Reutemann and Villeneuve were the Mich- elin-shod Ferrari two-some, as usual, using cars 035 and 034, respectively, with 033 as the spare standing by with Reutemann’s number 11 on it. The Surtees Team was running its two new TS20 cars that appeared in practice at Monaco, and Scheckter was in the new and functional looking Wolf WR5, with WR1 standing by in case of trouble. Stuck and Regazzoni were in the two Shadows, the former still in DN9/1A but the latter in a completely rebuilt car, following his Monaco accident, this now being DN9/4A-2. The Renault team had their two turbocharged cars, numbers 2 and 3, and Fittipaldi was in his Copersucar sponsored F5A/3, with number 2 as the spare. Jacky Ickx was in the Ensign MN06, with MN08 as the spare and the Ligier team had temporarily abandoned their new car that appeared at Monaco and Laffite was using the interim car, JS7/JS9/01 in long-wheelbase form, with JS7/03 in short- wheelbase form as the spare car. Alan Jones had the usual two Williams cars, using 001 as his race car, and 002 as the stand-by. The Arrows team had rebuilt Patrese’s car FA1/3, which he had bent in practice at Monaco, using a new monocoque tub, so this now became FA1/3-2; Stommelen was in F1A/2 and the original car FA1/1 was the team spare.

Of the rest of the runners Derek Daly had the use of two Hesketh cars, numbers 308E/5 and 308E/4, Arnoux was in the lone Martini MK23/1, Rosberg in the Theodore TR1-2, Jochen Mass was in his usual ATS HS1/2 and Alberto Colombo appeared in the ATS HS1/1 in place of Jean-Pierre Jarier who has gone off to do other things. With Tambay on the sick list there was room for another runner, and as first of the pre-practice non-qualifiers Brett Lunger suddenly found himself with an entry, so there was some frantic rushing about to get his two McLarens to the circuit.

The weather was dry but very overcast and dull and the whole circuit had been resurfaced and was looking very smooth. Obviously lap times were going to be better than previously, but nobody bargained for quite such an improvement as Andretti recorded with the now properly finished-off Lotus 79/2. With very little effort he just disappeared from everyone’s reach, the new “ground effects” Lotus 79 (described in detail elsewhere in this issue) was phenomenal. With almost “neutral-steer” properties and running very smoothly it left everyone behind, even those like Wolf who had nearly caught up the Lotus 78 on technical worth! In the morning session Andretti clocked 1 min. 21.78 sec., the nearest rival being Reutemann in the Michelin-shod Ferrari T3 with 1 min. 22.60 sec., while in the afternoon he improved to 1 min. 21.48 sec. Next best in the afternoon was Scheckter with the Wolf WR5 with 1 min. 22.12 sec., followed by Reutemann who improved to 1 min. 22.35 sec. There was a lot of weeping and moaning about Goodyear tyres not being able to challenge the Michelins, but in fact Andretti was happily running the Lotus 79 on Goodyear tyres, and having no trouble from the Michelin-shod Ferraris. In fact, if the car is right, the engine is right and the driver is right, one begins to wonder if tyres are all that important. They do make a handy excuse for any team that has got something wrong in its system, or cannot juggle all its variables into a workable equation. There was no doubt that Colin Chapman had got his equation of Lotus 79 chassis plus Cosworth engine plus Hewland gearbox plus Andretti’s driving plus Goodyear tyres, absolutely right for the Zolder circuit.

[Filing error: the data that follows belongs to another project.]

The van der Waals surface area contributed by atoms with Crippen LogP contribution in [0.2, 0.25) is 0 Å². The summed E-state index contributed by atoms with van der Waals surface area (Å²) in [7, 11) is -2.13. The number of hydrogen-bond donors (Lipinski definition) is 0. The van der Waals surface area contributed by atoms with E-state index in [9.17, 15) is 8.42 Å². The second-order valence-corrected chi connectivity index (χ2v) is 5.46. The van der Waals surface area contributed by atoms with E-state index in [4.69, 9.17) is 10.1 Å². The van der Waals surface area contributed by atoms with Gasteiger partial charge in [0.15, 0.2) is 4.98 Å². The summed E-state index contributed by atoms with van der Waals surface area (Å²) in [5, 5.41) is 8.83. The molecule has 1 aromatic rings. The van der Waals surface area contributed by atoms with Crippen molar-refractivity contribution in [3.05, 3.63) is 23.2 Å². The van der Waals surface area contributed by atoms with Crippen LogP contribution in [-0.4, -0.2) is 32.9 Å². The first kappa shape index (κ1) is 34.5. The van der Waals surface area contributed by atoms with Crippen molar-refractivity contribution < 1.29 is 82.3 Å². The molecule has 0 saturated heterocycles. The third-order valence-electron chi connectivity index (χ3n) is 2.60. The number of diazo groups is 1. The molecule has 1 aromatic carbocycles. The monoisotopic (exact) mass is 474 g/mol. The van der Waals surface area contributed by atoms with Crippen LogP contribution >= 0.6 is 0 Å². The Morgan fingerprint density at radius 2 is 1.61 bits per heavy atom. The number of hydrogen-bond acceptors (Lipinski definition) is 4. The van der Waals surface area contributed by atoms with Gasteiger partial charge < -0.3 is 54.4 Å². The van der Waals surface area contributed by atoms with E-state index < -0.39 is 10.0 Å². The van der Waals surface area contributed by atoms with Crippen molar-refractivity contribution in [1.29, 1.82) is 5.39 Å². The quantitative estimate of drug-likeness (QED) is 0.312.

Carlos Reutemann (Ferrari) driving at the 1978 Belgian Grand Prix, Zolder.

Behind Andretti on the grid was the Ferrari of Carlos Reutemann

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On such a short, twisty circuit, the spread of times from fastest to slowest was quite remarkable, from Andretti at 1 min. 21.48 sec. at the end of the day, to Rosberg at 1 min. 28.28 sec. The Ligier was actually slower but had trouble, as did Stuck with his Shadow, an engine failure in the morning preventing him from practising in the afternoon. A remarkable feature of the first day of practice was the reliability factor, for only the spare Renault, the spare Ensign and the spare McLaren were used. The French team broke the V6 engine in RS01/03 in the morning, the Ensign team had a water leak into a sparking plug recess in the engine of MN06 (before Ickx was happy with the spare car MN08 all the springs and shock-absorbers had to be transferred from MN06!) and the engine in Hunt’s McLaren M26/4 went sick in the afternoon so that he did the last 30 minutes of practice in M26/3. The Wolf team were so content with their new car WR5 and the way it was going that they almost forgot where they had left WR1, which was standing by as a spare.